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First POST: Circumlocution and Circumvention

BY Micah L. Sifry | Friday, March 21 2014

Why everybody is talking about the NSA this morning; how Twitter and its users are responding to a crackdown in Turkey; how the Right is getting better at data-driven campaigns; and much, much more. Read More

First POST: Take Me To the Moon

BY Micah L. Sifry | Thursday, March 20 2014

Larry Page isn't happy about the NSA; Twitter backs off encrypting direct messages; Zeynep Tufekci explains why social media is a mixed blessing for social movements; and much, much more. Read More

First POST: Weird Nerds

BY Micah L. Sifry | Wednesday, March 19 2014

The NSA can collect a whole country's phone conversations (not just metadata); Edward Snowden gets his 15 minutes of TED fame; the evolving etiquette of quoting public Tweets; and much, much more. Read More

First POST: Sympathy for the Developer

BY Micah L. Sifry | Tuesday, March 18 2014

Is the lack of hierarchy, or "holocracy," what ails Silicon Valley?; WhatsApp promises to protect user privacy; MySociety gets to tell Parliament exactly what to do; and much, much more. Read More

First POST: Openly Closed

BY Micah L. Sifry | Monday, March 17 2014

It's Sunshine Week, and the US government is less transparent, says AP; secret-sharing apps like Whisper and Secret are dangerous, says Austin Hill; and taking pictures of people in public now requires their permission, says Hungary; and much, much more. Read More

WeGov

The Fight for Democracy in Ukraine: A Conversation with Center UA's Svitlana Zalischuk

BY Micah L. Sifry | Sunday, March 16 2014

Svitlana Zalischuk speaking at PDF PL-CEE 2014, Warsaw (Photo: Onnik James Krikorian)

One of the highlights of this year's Personal Democracy Forum Poland-Central/Eastern Europe (PDF-PLCEE) conference last Thursday and Friday in Warsaw was the talk by Szitlana Zalischuk, the founder of Ukraine's Center UA civic group. "Democracy is weak," she warned the 300-plus attendees, who had come from 25 countries around the world to learn from each other about the potential of technology to enable positive social change. The "EuroMaidan" movement may have forced Ukrainian president Viktor Yanukovych out of office, but it was far from clear that non-violent civic activism was going to win the day in the face of an invasion of Crimea and more not-so-veiled threats of force from Russia. Like many other PDF-PLCEE attendees from the region, Zalischuk was both electrified by the victory of the EuroMaidan protest movement and deeply worried about the future. On Saturday, the day after PDF-PLCEE ended, we sat down together during an open data hackathon held in a conference room in Warsaw's new soccer stadium. Our interview, which took place in three parts, is embedded below. Read More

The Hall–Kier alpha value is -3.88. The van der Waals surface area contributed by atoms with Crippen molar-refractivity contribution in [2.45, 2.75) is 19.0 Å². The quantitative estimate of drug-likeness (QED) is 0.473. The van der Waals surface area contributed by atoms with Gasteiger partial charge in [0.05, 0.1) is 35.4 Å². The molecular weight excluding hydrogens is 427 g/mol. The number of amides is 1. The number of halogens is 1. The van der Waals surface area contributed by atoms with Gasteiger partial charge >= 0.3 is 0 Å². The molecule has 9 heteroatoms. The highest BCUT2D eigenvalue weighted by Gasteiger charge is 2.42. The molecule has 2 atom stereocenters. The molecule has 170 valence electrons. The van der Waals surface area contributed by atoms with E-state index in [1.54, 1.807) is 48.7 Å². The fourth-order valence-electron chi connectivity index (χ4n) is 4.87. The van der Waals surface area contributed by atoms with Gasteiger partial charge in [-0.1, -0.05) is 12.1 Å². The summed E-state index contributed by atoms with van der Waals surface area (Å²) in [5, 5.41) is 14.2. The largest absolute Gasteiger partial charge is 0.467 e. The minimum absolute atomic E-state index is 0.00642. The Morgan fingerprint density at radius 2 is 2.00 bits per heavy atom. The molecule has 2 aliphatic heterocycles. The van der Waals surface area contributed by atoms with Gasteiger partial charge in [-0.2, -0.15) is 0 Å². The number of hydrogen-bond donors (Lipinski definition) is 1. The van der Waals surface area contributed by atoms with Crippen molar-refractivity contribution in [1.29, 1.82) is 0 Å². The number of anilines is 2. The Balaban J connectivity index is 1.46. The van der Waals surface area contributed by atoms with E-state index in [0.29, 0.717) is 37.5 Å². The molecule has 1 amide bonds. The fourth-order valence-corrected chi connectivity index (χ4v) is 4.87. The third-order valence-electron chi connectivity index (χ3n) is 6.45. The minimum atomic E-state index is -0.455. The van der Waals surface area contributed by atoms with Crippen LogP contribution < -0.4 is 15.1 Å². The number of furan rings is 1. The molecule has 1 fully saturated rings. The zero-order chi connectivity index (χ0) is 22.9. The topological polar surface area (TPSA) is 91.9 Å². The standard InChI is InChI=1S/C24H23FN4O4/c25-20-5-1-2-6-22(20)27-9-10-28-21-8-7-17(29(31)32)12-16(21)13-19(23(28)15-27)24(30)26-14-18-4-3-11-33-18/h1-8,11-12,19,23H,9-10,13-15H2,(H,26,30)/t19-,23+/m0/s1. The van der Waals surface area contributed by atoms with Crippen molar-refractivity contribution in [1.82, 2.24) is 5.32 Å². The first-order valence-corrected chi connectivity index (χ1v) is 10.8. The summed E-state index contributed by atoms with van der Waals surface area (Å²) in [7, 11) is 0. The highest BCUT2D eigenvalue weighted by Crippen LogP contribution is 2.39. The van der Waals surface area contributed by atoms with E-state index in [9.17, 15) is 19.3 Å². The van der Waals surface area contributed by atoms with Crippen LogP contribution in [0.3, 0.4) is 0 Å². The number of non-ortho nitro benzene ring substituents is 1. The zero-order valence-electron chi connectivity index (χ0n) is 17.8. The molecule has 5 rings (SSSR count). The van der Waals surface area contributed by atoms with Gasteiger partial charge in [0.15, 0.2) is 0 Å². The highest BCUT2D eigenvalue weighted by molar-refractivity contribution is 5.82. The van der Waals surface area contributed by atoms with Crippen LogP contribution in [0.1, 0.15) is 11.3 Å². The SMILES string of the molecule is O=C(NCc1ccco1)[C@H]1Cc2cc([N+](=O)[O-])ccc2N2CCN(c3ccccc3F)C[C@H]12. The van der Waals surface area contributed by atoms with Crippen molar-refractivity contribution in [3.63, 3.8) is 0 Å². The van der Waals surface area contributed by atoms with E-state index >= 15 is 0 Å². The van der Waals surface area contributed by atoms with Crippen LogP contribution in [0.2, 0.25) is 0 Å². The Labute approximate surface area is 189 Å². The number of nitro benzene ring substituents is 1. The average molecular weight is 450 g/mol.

First POST: The Senator Protests

BY Micah L. Sifry | Wednesday, March 12 2014

Why the blow-up between Senator Dianne Feinstein and the CIA threatens the decades-old deal between the national security state and Congress; President Obama goes on "Funny or Die;" the rising power of Black Twitter; and much, much more. Read More

First POST: Dorian Mode

BY Micah L. Sifry | Friday, March 7 2014

Did Newsweek identify the wrong man as the inventor of Bitcoin?; defending Julian Assange from his critics; drone hobbyists get reason to rejoice; and much, much more. Read More

First POST: Don't Spill Anything

BY Micah L. Sifry | Thursday, March 6 2014

More on why the CIA may have snooped on Senate staffers; StopFake.org is trying expose misinformation about Ukraine; Twitter users have a laugh on British PM David Cameron; and much, much more. Read More